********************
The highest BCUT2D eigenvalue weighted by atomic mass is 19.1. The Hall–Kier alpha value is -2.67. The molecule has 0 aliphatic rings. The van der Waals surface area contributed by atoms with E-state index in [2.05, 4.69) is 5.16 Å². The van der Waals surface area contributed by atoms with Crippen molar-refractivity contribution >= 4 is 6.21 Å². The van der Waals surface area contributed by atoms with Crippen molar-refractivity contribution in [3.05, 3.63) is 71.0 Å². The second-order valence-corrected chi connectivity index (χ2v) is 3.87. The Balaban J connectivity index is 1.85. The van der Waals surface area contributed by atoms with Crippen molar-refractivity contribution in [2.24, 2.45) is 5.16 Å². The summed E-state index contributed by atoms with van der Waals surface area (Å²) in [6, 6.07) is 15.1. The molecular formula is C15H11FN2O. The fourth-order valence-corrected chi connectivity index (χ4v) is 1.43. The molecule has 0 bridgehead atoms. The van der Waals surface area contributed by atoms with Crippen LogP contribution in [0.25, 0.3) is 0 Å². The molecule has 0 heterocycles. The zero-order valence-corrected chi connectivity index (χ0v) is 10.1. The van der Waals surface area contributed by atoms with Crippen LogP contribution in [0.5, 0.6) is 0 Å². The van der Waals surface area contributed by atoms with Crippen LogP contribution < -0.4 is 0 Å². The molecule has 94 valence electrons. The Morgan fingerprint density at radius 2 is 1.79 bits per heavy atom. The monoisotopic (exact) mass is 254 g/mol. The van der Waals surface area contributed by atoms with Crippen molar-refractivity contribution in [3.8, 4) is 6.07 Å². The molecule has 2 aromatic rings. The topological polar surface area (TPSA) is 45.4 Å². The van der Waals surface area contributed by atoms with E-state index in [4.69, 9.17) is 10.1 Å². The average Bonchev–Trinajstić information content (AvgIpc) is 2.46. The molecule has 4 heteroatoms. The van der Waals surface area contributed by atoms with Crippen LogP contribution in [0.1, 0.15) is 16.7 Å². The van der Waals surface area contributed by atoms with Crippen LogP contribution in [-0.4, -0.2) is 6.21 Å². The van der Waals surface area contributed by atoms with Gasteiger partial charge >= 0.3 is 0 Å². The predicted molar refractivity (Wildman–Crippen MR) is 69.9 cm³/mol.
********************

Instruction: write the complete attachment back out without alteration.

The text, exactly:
The highest BCUT2D eigenvalue weighted by atomic mass is 19.1. The Hall–Kier alpha value is -2.67. The molecule has 0 aliphatic rings. The van der Waals surface area contributed by atoms with E-state index in [2.05, 4.69) is 5.16 Å². The van der Waals surface area contributed by atoms with Crippen molar-refractivity contribution >= 4 is 6.21 Å². The van der Waals surface area contributed by atoms with Crippen molar-refractivity contribution in [3.05, 3.63) is 71.0 Å². The second-order valence-corrected chi connectivity index (χ2v) is 3.87. The Balaban J connectivity index is 1.85. The van der Waals surface area contributed by atoms with Crippen molar-refractivity contribution in [2.24, 2.45) is 5.16 Å². The summed E-state index contributed by atoms with van der Waals surface area (Å²) in [6, 6.07) is 15.1. The molecular formula is C15H11FN2O. The fourth-order valence-corrected chi connectivity index (χ4v) is 1.43. The molecule has 0 bridgehead atoms. The van der Waals surface area contributed by atoms with Crippen LogP contribution in [0.25, 0.3) is 0 Å². The molecule has 0 heterocycles. The zero-order valence-corrected chi connectivity index (χ0v) is 10.1. The van der Waals surface area contributed by atoms with Crippen LogP contribution in [0.5, 0.6) is 0 Å². The van der Waals surface area contributed by atoms with Crippen LogP contribution < -0.4 is 0 Å². The molecule has 94 valence electrons. The Morgan fingerprint density at radius 2 is 1.79 bits per heavy atom. The monoisotopic (exact) mass is 254 g/mol. The van der Waals surface area contributed by atoms with Crippen molar-refractivity contribution in [3.8, 4) is 6.07 Å². The molecule has 2 aromatic rings. The topological polar surface area (TPSA) is 45.4 Å². The van der Waals surface area contributed by atoms with E-state index in [4.69, 9.17) is 10.1 Å². The average Bonchev–Trinajstić information content (AvgIpc) is 2.46. The molecule has 4 heteroatoms. The van der Waals surface area contributed by atoms with Crippen LogP contribution in [0.1, 0.15) is 16.7 Å². The van der Waals surface area contributed by atoms with Crippen LogP contribution in [-0.4, -0.2) is 6.21 Å². The van der Waals surface area contributed by atoms with Gasteiger partial charge >= 0.3 is 0 Å². The predicted molar refractivity (Wildman–Crippen MR) is 69.9 cm³/mol.